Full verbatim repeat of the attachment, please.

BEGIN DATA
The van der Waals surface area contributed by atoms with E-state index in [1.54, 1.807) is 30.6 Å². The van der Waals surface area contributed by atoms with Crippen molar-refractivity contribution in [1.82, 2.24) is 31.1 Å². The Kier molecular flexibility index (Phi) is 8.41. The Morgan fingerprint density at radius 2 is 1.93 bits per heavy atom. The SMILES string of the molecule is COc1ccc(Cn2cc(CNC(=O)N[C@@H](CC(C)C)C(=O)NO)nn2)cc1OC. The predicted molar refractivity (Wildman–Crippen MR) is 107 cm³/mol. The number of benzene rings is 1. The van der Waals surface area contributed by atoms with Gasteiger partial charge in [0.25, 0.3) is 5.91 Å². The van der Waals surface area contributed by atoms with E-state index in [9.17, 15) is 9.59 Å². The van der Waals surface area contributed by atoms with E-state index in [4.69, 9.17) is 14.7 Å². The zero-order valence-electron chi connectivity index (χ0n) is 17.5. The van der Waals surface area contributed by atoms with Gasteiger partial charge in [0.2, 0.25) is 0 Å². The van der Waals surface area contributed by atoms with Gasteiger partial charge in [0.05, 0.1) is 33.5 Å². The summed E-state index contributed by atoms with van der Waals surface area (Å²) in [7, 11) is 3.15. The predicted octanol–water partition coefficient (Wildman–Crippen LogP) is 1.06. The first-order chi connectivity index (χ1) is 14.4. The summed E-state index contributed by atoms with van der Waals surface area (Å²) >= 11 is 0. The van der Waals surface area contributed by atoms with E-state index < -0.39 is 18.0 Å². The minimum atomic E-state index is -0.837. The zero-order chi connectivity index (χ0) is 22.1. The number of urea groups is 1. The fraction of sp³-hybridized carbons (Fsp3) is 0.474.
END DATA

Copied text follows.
The van der Waals surface area contributed by atoms with E-state index in [1.54, 1.807) is 30.6 Å². The van der Waals surface area contributed by atoms with Crippen molar-refractivity contribution in [1.82, 2.24) is 31.1 Å². The Kier molecular flexibility index (Phi) is 8.41. The Morgan fingerprint density at radius 2 is 1.93 bits per heavy atom. The SMILES string of the molecule is COc1ccc(Cn2cc(CNC(=O)N[C@@H](CC(C)C)C(=O)NO)nn2)cc1OC. The predicted molar refractivity (Wildman–Crippen MR) is 107 cm³/mol. The number of benzene rings is 1. The van der Waals surface area contributed by atoms with Gasteiger partial charge in [0.25, 0.3) is 5.91 Å². The van der Waals surface area contributed by atoms with E-state index in [9.17, 15) is 9.59 Å². The van der Waals surface area contributed by atoms with E-state index in [4.69, 9.17) is 14.7 Å². The zero-order valence-electron chi connectivity index (χ0n) is 17.5. The van der Waals surface area contributed by atoms with Gasteiger partial charge in [0.2, 0.25) is 0 Å². The van der Waals surface area contributed by atoms with Gasteiger partial charge in [0.05, 0.1) is 33.5 Å². The summed E-state index contributed by atoms with van der Waals surface area (Å²) in [7, 11) is 3.15. The predicted octanol–water partition coefficient (Wildman–Crippen LogP) is 1.06. The first-order chi connectivity index (χ1) is 14.4. The summed E-state index contributed by atoms with van der Waals surface area (Å²) >= 11 is 0. The van der Waals surface area contributed by atoms with E-state index < -0.39 is 18.0 Å². The minimum atomic E-state index is -0.837. The zero-order chi connectivity index (χ0) is 22.1. The number of urea groups is 1. The fraction of sp³-hybridized carbons (Fsp3) is 0.474.